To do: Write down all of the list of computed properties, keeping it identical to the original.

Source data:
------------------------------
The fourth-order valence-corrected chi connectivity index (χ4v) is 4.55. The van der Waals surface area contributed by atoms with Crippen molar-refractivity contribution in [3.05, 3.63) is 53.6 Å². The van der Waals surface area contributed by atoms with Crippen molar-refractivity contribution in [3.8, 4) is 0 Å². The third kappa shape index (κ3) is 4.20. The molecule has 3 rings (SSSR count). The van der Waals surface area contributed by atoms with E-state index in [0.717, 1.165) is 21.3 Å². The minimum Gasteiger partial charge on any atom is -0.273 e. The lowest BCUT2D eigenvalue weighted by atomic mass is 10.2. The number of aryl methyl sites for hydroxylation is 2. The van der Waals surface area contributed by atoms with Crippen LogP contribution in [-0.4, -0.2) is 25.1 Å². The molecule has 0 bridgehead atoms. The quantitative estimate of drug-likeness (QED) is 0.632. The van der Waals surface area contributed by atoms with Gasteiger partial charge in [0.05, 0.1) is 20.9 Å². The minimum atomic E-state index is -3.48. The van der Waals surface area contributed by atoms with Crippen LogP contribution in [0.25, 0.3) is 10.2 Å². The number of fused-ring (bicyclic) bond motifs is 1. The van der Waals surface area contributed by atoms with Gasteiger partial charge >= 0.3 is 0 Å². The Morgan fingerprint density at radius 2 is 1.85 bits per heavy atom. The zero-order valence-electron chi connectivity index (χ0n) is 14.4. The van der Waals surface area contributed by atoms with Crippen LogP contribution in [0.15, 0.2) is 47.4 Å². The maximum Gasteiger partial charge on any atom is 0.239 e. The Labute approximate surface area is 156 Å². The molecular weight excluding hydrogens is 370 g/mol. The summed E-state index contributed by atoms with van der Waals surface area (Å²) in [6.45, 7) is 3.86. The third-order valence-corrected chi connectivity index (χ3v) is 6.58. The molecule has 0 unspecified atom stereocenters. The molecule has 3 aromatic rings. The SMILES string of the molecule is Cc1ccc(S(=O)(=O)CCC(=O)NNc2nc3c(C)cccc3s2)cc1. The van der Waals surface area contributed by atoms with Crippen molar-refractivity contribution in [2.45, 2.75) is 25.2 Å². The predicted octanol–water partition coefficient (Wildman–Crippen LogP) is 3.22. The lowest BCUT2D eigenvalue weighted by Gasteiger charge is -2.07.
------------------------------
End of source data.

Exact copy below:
The fourth-order valence-corrected chi connectivity index (χ4v) is 4.55. The van der Waals surface area contributed by atoms with Crippen molar-refractivity contribution in [3.05, 3.63) is 53.6 Å². The van der Waals surface area contributed by atoms with Crippen molar-refractivity contribution in [3.8, 4) is 0 Å². The third kappa shape index (κ3) is 4.20. The molecule has 3 rings (SSSR count). The van der Waals surface area contributed by atoms with E-state index in [0.717, 1.165) is 21.3 Å². The minimum Gasteiger partial charge on any atom is -0.273 e. The lowest BCUT2D eigenvalue weighted by atomic mass is 10.2. The number of aryl methyl sites for hydroxylation is 2. The van der Waals surface area contributed by atoms with Crippen LogP contribution in [-0.4, -0.2) is 25.1 Å². The molecule has 0 bridgehead atoms. The quantitative estimate of drug-likeness (QED) is 0.632. The van der Waals surface area contributed by atoms with Gasteiger partial charge in [0.05, 0.1) is 20.9 Å². The minimum atomic E-state index is -3.48. The van der Waals surface area contributed by atoms with Crippen LogP contribution in [0.25, 0.3) is 10.2 Å². The number of fused-ring (bicyclic) bond motifs is 1. The van der Waals surface area contributed by atoms with Gasteiger partial charge >= 0.3 is 0 Å². The Morgan fingerprint density at radius 2 is 1.85 bits per heavy atom. The zero-order valence-electron chi connectivity index (χ0n) is 14.4. The van der Waals surface area contributed by atoms with Crippen LogP contribution in [0.15, 0.2) is 47.4 Å². The maximum Gasteiger partial charge on any atom is 0.239 e. The Labute approximate surface area is 156 Å². The molecular weight excluding hydrogens is 370 g/mol. The summed E-state index contributed by atoms with van der Waals surface area (Å²) in [6.45, 7) is 3.86. The third-order valence-corrected chi connectivity index (χ3v) is 6.58. The molecule has 0 unspecified atom stereocenters. The molecule has 3 aromatic rings. The SMILES string of the molecule is Cc1ccc(S(=O)(=O)CCC(=O)NNc2nc3c(C)cccc3s2)cc1. The van der Waals surface area contributed by atoms with Crippen molar-refractivity contribution in [2.45, 2.75) is 25.2 Å². The predicted octanol–water partition coefficient (Wildman–Crippen LogP) is 3.22. The lowest BCUT2D eigenvalue weighted by Gasteiger charge is -2.07.